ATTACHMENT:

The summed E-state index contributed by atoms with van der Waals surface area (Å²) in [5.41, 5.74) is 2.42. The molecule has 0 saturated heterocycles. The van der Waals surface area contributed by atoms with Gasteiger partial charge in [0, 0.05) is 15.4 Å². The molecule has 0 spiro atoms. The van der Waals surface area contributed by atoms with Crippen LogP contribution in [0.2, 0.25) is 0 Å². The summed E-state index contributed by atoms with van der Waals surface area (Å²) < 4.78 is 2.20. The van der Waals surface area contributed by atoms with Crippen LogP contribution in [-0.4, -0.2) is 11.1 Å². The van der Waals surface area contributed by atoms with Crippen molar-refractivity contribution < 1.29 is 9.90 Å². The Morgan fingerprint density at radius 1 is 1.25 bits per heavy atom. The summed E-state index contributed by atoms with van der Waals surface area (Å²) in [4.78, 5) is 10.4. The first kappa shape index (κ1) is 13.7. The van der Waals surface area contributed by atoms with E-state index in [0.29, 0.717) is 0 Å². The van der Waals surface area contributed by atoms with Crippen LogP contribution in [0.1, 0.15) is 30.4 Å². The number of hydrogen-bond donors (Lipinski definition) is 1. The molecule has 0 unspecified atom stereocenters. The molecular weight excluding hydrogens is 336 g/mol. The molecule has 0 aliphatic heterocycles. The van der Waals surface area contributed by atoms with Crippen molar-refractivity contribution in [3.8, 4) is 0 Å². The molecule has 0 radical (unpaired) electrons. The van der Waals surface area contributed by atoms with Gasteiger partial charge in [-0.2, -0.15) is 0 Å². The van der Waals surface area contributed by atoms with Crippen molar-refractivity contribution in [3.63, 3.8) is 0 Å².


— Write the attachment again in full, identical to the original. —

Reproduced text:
The summed E-state index contributed by atoms with van der Waals surface area (Å²) in [5.41, 5.74) is 2.42. The molecule has 0 saturated heterocycles. The van der Waals surface area contributed by atoms with Gasteiger partial charge in [0, 0.05) is 15.4 Å². The molecule has 0 spiro atoms. The van der Waals surface area contributed by atoms with Crippen LogP contribution in [0.2, 0.25) is 0 Å². The summed E-state index contributed by atoms with van der Waals surface area (Å²) < 4.78 is 2.20. The van der Waals surface area contributed by atoms with Crippen LogP contribution in [-0.4, -0.2) is 11.1 Å². The van der Waals surface area contributed by atoms with Crippen molar-refractivity contribution < 1.29 is 9.90 Å². The Morgan fingerprint density at radius 1 is 1.25 bits per heavy atom. The summed E-state index contributed by atoms with van der Waals surface area (Å²) in [4.78, 5) is 10.4. The first kappa shape index (κ1) is 13.7. The van der Waals surface area contributed by atoms with E-state index in [0.29, 0.717) is 0 Å². The van der Waals surface area contributed by atoms with Crippen LogP contribution in [0.1, 0.15) is 30.4 Å². The number of hydrogen-bond donors (Lipinski definition) is 1. The molecule has 0 unspecified atom stereocenters. The molecular weight excluding hydrogens is 336 g/mol. The molecule has 0 aliphatic heterocycles. The van der Waals surface area contributed by atoms with Crippen molar-refractivity contribution in [3.8, 4) is 0 Å². The molecule has 0 radical (unpaired) electrons. The van der Waals surface area contributed by atoms with Gasteiger partial charge in [-0.2, -0.15) is 0 Å². The van der Waals surface area contributed by atoms with Crippen molar-refractivity contribution in [3.63, 3.8) is 0 Å².